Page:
The Healthcare Travelling Roadshow was conceived as a grass roots initiative to address rural healthcare workforce shortages. It brings together a multidisciplinary group of health-care students from post-secondary institutions around B.C. to showcase career opportunities to rural high school students. Since 2010, the roadshow has connected with more than 8500 students in 43 communities across the province. There are now two roadshows run each spring through the Northern Medical Program, as well as one through the Southern Medical Program (Kelowna).

Nope. It’s not a blog on Drake’s 2016 album – not even close. It’s better! Check out some of the amazing things the travellers of the 2018 Northern Healthcare Travelling Roadshow got to see and experience!

A big thank you to Ellen Kaufman, nursing student, for the wonderful pictures and captions!

Mayor of Smithers on a bike showing off city.

The Mayor of Smithers, Taylor Bachrach, met with the 2018 Healthcare Traveling Roadshow participants to show them around this beautiful northern community. Here, he explains the skiing options available at Hudson Bay Mountain.

brewery with wood bar and chairs

The Bulkley Valley Brewery opened in the summer of 2017. Here, the 2018 Healthcare Traveling Roadshow participants learn about entrepreneurship in Smithers.

hospital parking lot with front lawn

The Bulkley Valley District Hospital (BVDH) is a 25-bed acute care facility in the community of Smithers, BC. The participants of the 2018 Healthcare Traveling Roadshow were given a tour of the facility and learned about what makes this hospital such a positive team environment with modern technology and equipment.

bugwood bean wood storefront

The Bugwood Bean is a wonderful, locally-owned coffee shop on Main Street. Make sure you stop by for a fresh cup of your favourite coffee or tea!

library with mountains outside

A view of the Smithers Public Library and Hudson Bay Mountain from Main Street.

group standing in front of big wood sign

The 2018 Healthcare Traveling Roadshow participants are excited to be heading north on the scenic Cassiar Highway. The journey continues!

last frontier lodge outside

Located at the second crossing of the Bell-Irving River, Bell 2 offers fuel services, full restaurant, general store, cabin rentals, and most excitingly, a helicopter ski lodge (pictured here). The Last Frontier Heli-Skiing Lodge boasts some of the most extensive back country skiing options in the world!

huge mountain with a white peak

Leaving behind the beautiful mountains of the Bulkley Valley as the 2018 Healthcare Traveling Roadshow heads northwest.

wood lodge with trees behind it

The 2018 Healthcare Traveling Roadshow participants spent the night at the Tatogga Lake Lodge, located approximately 100 km south of Dease Lake. This lodge has a very rustic feel to it and friendly staff who will make you feel at home in the wilderness. Coffee is always on!

Some of the 2018 Healthcare Traveling Roadshow participants warm themselves by the fire in the Tatogga Lake Lodge. This lodge sports several different species of taxidermy animals such as moose, caribou, wolverine, grizzly bear, and timber wolves.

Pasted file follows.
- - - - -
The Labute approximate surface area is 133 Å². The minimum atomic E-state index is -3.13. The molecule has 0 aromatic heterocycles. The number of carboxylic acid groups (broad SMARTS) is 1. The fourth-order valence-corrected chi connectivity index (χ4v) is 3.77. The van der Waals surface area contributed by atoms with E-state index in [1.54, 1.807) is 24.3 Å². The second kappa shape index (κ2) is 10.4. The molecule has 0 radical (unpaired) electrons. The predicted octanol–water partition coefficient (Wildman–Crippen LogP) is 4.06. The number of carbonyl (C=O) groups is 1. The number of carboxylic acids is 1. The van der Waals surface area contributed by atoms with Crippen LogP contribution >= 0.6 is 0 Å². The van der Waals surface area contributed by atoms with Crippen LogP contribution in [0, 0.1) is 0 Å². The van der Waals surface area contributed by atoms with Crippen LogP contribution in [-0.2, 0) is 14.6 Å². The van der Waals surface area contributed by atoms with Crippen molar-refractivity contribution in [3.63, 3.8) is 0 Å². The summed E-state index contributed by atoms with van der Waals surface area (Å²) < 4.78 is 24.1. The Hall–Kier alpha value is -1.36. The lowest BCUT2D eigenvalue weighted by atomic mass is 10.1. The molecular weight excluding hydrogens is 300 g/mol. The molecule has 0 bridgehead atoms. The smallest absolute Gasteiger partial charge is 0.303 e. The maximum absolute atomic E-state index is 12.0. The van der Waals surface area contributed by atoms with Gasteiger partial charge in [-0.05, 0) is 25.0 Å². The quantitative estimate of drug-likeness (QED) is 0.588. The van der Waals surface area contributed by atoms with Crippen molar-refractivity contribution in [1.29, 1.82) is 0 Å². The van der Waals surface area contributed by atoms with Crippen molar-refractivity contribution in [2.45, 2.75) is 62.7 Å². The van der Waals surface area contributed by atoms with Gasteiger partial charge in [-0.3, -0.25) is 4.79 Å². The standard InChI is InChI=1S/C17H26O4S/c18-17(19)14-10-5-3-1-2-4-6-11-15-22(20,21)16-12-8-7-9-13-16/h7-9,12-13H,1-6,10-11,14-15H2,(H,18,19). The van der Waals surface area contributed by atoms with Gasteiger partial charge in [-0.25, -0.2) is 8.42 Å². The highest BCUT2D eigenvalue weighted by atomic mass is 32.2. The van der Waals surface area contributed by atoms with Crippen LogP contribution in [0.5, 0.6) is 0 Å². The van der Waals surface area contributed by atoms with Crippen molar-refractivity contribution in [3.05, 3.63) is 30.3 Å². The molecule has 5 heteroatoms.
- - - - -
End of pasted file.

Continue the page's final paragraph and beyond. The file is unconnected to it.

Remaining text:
icy cold lake with mountain in the background

Tatogga Lake and the surrounding mountains are truly breathtaking, especially at sunset. Make sure to spend some time outdoors as you explore the great north!

lunch with the team on a cold day

After visiting the small community of Dease Lake, the 2018 Healthcare Traveling Roadshow participants enjoy a hearty outdoor lunch of soup and sandwiches. At this time of year, the weather is still cool and rainy, but some hot soup keeps you feeling toasty!

black bear walking across highway

The Cassiar Highway (HWY 37) is abundant with wildlife. Here, a black bear saunters casually across the roadway near Dease Lake, BC.

raw jade being sold outside

Here, raw pieces of jade can be seen before they are polished and carved into statues, jewelry, and/or figurines.

jade jewelry on table for sale

Although the community of Cassiar is now a ghost town, the Cassiar Mountain Jade Store still flourishes. Here, members of the 2018 Healthcare Traveling Roadshow look at various pieces of jade jewelry and trinkets that are available in the store. Free coffee is also offered!

herd of bison standing in field

A herd of 2,000 bison lives in the Liard River area. They can often be seen grazing peacefully along the highway. At this time of year, you might be lucky enough to spot some newborn calves amongst the herd.

liard hotsprings

The Liard River Hot Springs are the second largest natural hot spring in Canada. With waters temperatures at a lovely 36oC, come enjoy a nice soak and relax! Well maintained change rooms and toilets are available for your convenience. The 2018 Healthcare Traveling Roadshow participants can be seen here enjoying the warm waters after a long day of traveling.

The waters of the Liard River Hot Springs are clear, warm, and inviting. So stay a while and enjoy the nature that surrounds you.

Bridge with signs from all over the world on it.

In Watson Lake, Yukon Territory, there is an impressive “Sign Post Forest” that has over 83,000 signs from all over the world! Some signs indicate the name of the traveler who placed the sign and how far they had to journey from their hometown to arrive in Watson Lake. Other signs simply indicate various road or city names from around the globe.

trail with a lot of signs around it

Come take a walk in Watson Lake’s “Sign Post Forest” and see how many different countries you can count. Don’t forget to bring a sign to contribute to the collection!